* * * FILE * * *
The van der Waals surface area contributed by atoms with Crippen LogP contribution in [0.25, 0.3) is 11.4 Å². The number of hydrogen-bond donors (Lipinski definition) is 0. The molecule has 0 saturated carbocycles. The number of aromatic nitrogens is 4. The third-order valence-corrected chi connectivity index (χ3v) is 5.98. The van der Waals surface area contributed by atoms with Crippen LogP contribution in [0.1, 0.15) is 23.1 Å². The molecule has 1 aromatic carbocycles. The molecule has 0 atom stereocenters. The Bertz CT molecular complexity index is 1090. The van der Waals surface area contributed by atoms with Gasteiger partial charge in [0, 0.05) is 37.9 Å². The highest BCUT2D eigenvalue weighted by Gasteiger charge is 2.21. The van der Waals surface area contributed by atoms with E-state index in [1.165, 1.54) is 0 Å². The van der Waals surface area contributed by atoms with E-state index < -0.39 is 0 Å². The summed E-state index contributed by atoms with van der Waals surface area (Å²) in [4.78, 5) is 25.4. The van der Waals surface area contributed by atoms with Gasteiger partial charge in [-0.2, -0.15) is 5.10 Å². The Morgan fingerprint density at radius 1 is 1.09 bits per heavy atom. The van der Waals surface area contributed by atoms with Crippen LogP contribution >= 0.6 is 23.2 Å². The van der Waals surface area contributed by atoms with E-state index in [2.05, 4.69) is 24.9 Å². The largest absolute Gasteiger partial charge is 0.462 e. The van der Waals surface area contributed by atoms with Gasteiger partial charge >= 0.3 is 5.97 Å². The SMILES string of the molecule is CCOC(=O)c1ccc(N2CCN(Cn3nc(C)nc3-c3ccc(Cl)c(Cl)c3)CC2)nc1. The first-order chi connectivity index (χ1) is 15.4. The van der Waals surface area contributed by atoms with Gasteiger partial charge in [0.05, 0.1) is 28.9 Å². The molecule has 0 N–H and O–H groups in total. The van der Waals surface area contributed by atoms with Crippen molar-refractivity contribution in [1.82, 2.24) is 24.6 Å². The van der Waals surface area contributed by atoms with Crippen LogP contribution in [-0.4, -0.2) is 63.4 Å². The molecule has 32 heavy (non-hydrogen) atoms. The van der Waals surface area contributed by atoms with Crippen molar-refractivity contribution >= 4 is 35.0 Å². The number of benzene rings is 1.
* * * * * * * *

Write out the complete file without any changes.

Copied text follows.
The van der Waals surface area contributed by atoms with Crippen LogP contribution in [0.25, 0.3) is 11.4 Å². The number of hydrogen-bond donors (Lipinski definition) is 0. The molecule has 0 saturated carbocycles. The number of aromatic nitrogens is 4. The third-order valence-corrected chi connectivity index (χ3v) is 5.98. The van der Waals surface area contributed by atoms with Crippen LogP contribution in [0.1, 0.15) is 23.1 Å². The molecule has 1 aromatic carbocycles. The molecule has 0 atom stereocenters. The Bertz CT molecular complexity index is 1090. The van der Waals surface area contributed by atoms with Gasteiger partial charge in [0, 0.05) is 37.9 Å². The highest BCUT2D eigenvalue weighted by Gasteiger charge is 2.21. The van der Waals surface area contributed by atoms with E-state index in [1.165, 1.54) is 0 Å². The van der Waals surface area contributed by atoms with E-state index < -0.39 is 0 Å². The summed E-state index contributed by atoms with van der Waals surface area (Å²) in [4.78, 5) is 25.4. The van der Waals surface area contributed by atoms with Gasteiger partial charge in [-0.2, -0.15) is 5.10 Å². The Morgan fingerprint density at radius 1 is 1.09 bits per heavy atom. The van der Waals surface area contributed by atoms with Crippen LogP contribution >= 0.6 is 23.2 Å². The van der Waals surface area contributed by atoms with E-state index in [2.05, 4.69) is 24.9 Å². The largest absolute Gasteiger partial charge is 0.462 e. The van der Waals surface area contributed by atoms with Gasteiger partial charge >= 0.3 is 5.97 Å². The SMILES string of the molecule is CCOC(=O)c1ccc(N2CCN(Cn3nc(C)nc3-c3ccc(Cl)c(Cl)c3)CC2)nc1. The first-order chi connectivity index (χ1) is 15.4. The van der Waals surface area contributed by atoms with Gasteiger partial charge in [0.05, 0.1) is 28.9 Å². The molecule has 0 N–H and O–H groups in total. The van der Waals surface area contributed by atoms with Crippen molar-refractivity contribution in [1.82, 2.24) is 24.6 Å². The van der Waals surface area contributed by atoms with Crippen LogP contribution in [-0.4, -0.2) is 63.4 Å². The molecule has 32 heavy (non-hydrogen) atoms. The van der Waals surface area contributed by atoms with Crippen molar-refractivity contribution >= 4 is 35.0 Å². The number of benzene rings is 1.